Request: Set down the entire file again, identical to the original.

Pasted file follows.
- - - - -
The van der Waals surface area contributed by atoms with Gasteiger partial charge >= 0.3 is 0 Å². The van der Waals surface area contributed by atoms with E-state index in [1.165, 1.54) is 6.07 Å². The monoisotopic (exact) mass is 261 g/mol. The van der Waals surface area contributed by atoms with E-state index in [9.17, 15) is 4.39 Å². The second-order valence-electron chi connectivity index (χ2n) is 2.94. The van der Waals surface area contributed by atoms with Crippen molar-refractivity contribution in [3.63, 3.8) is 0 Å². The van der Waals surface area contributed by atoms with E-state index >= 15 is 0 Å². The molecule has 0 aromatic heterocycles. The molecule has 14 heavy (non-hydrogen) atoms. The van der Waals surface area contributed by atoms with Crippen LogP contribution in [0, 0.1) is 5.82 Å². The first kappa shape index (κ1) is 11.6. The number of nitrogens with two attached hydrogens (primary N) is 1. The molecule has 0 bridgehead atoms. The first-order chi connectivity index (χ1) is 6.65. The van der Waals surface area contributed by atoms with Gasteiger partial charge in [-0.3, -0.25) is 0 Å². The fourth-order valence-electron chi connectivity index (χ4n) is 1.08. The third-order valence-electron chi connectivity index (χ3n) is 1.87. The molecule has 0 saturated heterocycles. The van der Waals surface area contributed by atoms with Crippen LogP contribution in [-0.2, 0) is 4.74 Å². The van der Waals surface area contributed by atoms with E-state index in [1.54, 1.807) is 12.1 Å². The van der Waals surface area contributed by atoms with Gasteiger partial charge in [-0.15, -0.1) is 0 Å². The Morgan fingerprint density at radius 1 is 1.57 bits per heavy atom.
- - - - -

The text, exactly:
The van der Waals surface area contributed by atoms with Gasteiger partial charge >= 0.3 is 0 Å². The van der Waals surface area contributed by atoms with E-state index in [1.165, 1.54) is 6.07 Å². The monoisotopic (exact) mass is 261 g/mol. The van der Waals surface area contributed by atoms with E-state index in [9.17, 15) is 4.39 Å². The second-order valence-electron chi connectivity index (χ2n) is 2.94. The van der Waals surface area contributed by atoms with Crippen molar-refractivity contribution in [3.63, 3.8) is 0 Å². The van der Waals surface area contributed by atoms with E-state index >= 15 is 0 Å². The molecule has 0 aromatic heterocycles. The molecule has 14 heavy (non-hydrogen) atoms. The van der Waals surface area contributed by atoms with Crippen LogP contribution in [0, 0.1) is 5.82 Å². The first kappa shape index (κ1) is 11.6. The number of nitrogens with two attached hydrogens (primary N) is 1. The molecule has 0 bridgehead atoms. The first-order chi connectivity index (χ1) is 6.65. The van der Waals surface area contributed by atoms with Gasteiger partial charge in [-0.3, -0.25) is 0 Å². The fourth-order valence-electron chi connectivity index (χ4n) is 1.08. The third-order valence-electron chi connectivity index (χ3n) is 1.87. The molecule has 0 saturated heterocycles. The van der Waals surface area contributed by atoms with Crippen LogP contribution in [-0.2, 0) is 4.74 Å². The van der Waals surface area contributed by atoms with E-state index in [1.54, 1.807) is 12.1 Å². The van der Waals surface area contributed by atoms with Gasteiger partial charge in [-0.15, -0.1) is 0 Å². The Morgan fingerprint density at radius 1 is 1.57 bits per heavy atom.